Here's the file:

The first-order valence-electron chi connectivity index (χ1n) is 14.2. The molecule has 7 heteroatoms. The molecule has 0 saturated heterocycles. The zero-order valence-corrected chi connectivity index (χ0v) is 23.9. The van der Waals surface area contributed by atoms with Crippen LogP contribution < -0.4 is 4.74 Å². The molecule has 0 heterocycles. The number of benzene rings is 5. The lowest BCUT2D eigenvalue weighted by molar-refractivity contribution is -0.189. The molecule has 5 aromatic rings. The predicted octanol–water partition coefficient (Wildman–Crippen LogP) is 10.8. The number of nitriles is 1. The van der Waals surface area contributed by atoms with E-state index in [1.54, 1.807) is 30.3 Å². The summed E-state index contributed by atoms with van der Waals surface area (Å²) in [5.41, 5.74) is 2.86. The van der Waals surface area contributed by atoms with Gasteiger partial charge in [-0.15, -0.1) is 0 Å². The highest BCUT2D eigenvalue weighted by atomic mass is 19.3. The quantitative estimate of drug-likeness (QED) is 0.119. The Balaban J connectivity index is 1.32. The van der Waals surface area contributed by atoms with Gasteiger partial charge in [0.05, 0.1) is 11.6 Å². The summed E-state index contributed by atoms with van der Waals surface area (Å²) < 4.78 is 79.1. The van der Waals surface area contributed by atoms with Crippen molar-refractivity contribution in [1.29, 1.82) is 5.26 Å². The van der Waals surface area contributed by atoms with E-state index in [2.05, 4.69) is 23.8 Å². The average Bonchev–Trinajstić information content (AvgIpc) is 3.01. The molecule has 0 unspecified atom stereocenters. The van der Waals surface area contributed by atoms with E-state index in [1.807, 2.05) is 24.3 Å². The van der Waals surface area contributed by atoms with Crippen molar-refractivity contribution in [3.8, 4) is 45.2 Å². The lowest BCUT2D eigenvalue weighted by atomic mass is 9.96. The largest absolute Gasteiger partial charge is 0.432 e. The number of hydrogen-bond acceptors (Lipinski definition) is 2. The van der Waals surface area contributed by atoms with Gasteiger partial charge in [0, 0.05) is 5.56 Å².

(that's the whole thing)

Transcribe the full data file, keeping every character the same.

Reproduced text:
The first-order valence-electron chi connectivity index (χ1n) is 14.2. The molecule has 7 heteroatoms. The molecule has 0 saturated heterocycles. The zero-order valence-corrected chi connectivity index (χ0v) is 23.9. The van der Waals surface area contributed by atoms with Crippen LogP contribution < -0.4 is 4.74 Å². The molecule has 0 heterocycles. The number of benzene rings is 5. The lowest BCUT2D eigenvalue weighted by molar-refractivity contribution is -0.189. The molecule has 5 aromatic rings. The predicted octanol–water partition coefficient (Wildman–Crippen LogP) is 10.8. The number of nitriles is 1. The van der Waals surface area contributed by atoms with E-state index in [1.54, 1.807) is 30.3 Å². The summed E-state index contributed by atoms with van der Waals surface area (Å²) in [5.41, 5.74) is 2.86. The van der Waals surface area contributed by atoms with Gasteiger partial charge in [-0.15, -0.1) is 0 Å². The highest BCUT2D eigenvalue weighted by atomic mass is 19.3. The quantitative estimate of drug-likeness (QED) is 0.119. The Balaban J connectivity index is 1.32. The van der Waals surface area contributed by atoms with Gasteiger partial charge in [0.05, 0.1) is 11.6 Å². The summed E-state index contributed by atoms with van der Waals surface area (Å²) < 4.78 is 79.1. The van der Waals surface area contributed by atoms with Crippen molar-refractivity contribution in [1.29, 1.82) is 5.26 Å². The van der Waals surface area contributed by atoms with E-state index in [2.05, 4.69) is 23.8 Å². The average Bonchev–Trinajstić information content (AvgIpc) is 3.01. The molecule has 0 unspecified atom stereocenters. The van der Waals surface area contributed by atoms with E-state index in [1.807, 2.05) is 24.3 Å². The van der Waals surface area contributed by atoms with Crippen molar-refractivity contribution in [3.8, 4) is 45.2 Å². The lowest BCUT2D eigenvalue weighted by atomic mass is 9.96. The largest absolute Gasteiger partial charge is 0.432 e. The number of hydrogen-bond acceptors (Lipinski definition) is 2. The van der Waals surface area contributed by atoms with Gasteiger partial charge in [0, 0.05) is 5.56 Å².